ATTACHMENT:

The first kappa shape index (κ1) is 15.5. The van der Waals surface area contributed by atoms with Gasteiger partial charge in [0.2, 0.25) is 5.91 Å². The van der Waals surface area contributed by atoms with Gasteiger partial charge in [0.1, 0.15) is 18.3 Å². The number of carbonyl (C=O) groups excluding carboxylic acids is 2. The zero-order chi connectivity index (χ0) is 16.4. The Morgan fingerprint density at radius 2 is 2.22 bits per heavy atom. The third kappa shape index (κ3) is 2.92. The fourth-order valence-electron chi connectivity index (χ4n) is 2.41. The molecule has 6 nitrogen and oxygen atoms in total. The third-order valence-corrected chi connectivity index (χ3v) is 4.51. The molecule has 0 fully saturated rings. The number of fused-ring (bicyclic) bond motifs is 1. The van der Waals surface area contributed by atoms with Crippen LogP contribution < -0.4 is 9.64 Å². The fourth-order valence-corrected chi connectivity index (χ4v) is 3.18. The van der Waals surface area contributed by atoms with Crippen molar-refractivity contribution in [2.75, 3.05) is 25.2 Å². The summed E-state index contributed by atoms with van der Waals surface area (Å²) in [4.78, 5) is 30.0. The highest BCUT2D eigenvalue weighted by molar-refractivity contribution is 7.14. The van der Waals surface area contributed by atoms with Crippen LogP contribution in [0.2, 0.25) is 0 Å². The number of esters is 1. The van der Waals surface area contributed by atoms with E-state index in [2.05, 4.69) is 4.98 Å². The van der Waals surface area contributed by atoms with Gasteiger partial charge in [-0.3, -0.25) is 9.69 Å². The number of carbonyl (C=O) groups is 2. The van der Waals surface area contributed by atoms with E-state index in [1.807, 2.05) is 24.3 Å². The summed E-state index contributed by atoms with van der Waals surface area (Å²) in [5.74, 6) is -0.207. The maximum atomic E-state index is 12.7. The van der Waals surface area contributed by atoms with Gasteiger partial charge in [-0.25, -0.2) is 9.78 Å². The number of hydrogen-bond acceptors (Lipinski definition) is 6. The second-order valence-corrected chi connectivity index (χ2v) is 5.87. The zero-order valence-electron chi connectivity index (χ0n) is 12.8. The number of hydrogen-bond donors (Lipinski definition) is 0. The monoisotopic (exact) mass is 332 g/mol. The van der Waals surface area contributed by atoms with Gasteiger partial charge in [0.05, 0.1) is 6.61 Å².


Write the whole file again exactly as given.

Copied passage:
The first kappa shape index (κ1) is 15.5. The van der Waals surface area contributed by atoms with Gasteiger partial charge in [0.2, 0.25) is 5.91 Å². The van der Waals surface area contributed by atoms with Gasteiger partial charge in [0.1, 0.15) is 18.3 Å². The number of carbonyl (C=O) groups excluding carboxylic acids is 2. The zero-order chi connectivity index (χ0) is 16.4. The Morgan fingerprint density at radius 2 is 2.22 bits per heavy atom. The third kappa shape index (κ3) is 2.92. The fourth-order valence-electron chi connectivity index (χ4n) is 2.41. The molecule has 6 nitrogen and oxygen atoms in total. The third-order valence-corrected chi connectivity index (χ3v) is 4.51. The molecule has 0 fully saturated rings. The number of fused-ring (bicyclic) bond motifs is 1. The van der Waals surface area contributed by atoms with Crippen LogP contribution < -0.4 is 9.64 Å². The fourth-order valence-corrected chi connectivity index (χ4v) is 3.18. The van der Waals surface area contributed by atoms with Crippen molar-refractivity contribution in [2.75, 3.05) is 25.2 Å². The summed E-state index contributed by atoms with van der Waals surface area (Å²) in [4.78, 5) is 30.0. The highest BCUT2D eigenvalue weighted by molar-refractivity contribution is 7.14. The van der Waals surface area contributed by atoms with Crippen LogP contribution in [0.2, 0.25) is 0 Å². The number of esters is 1. The van der Waals surface area contributed by atoms with E-state index in [2.05, 4.69) is 4.98 Å². The van der Waals surface area contributed by atoms with Gasteiger partial charge in [-0.3, -0.25) is 9.69 Å². The number of carbonyl (C=O) groups is 2. The van der Waals surface area contributed by atoms with E-state index in [1.807, 2.05) is 24.3 Å². The summed E-state index contributed by atoms with van der Waals surface area (Å²) in [5.74, 6) is -0.207. The maximum atomic E-state index is 12.7. The van der Waals surface area contributed by atoms with Gasteiger partial charge in [-0.25, -0.2) is 9.78 Å². The number of hydrogen-bond acceptors (Lipinski definition) is 6. The second-order valence-corrected chi connectivity index (χ2v) is 5.87. The zero-order valence-electron chi connectivity index (χ0n) is 12.8. The number of hydrogen-bond donors (Lipinski definition) is 0. The monoisotopic (exact) mass is 332 g/mol. The van der Waals surface area contributed by atoms with Gasteiger partial charge in [0.05, 0.1) is 6.61 Å².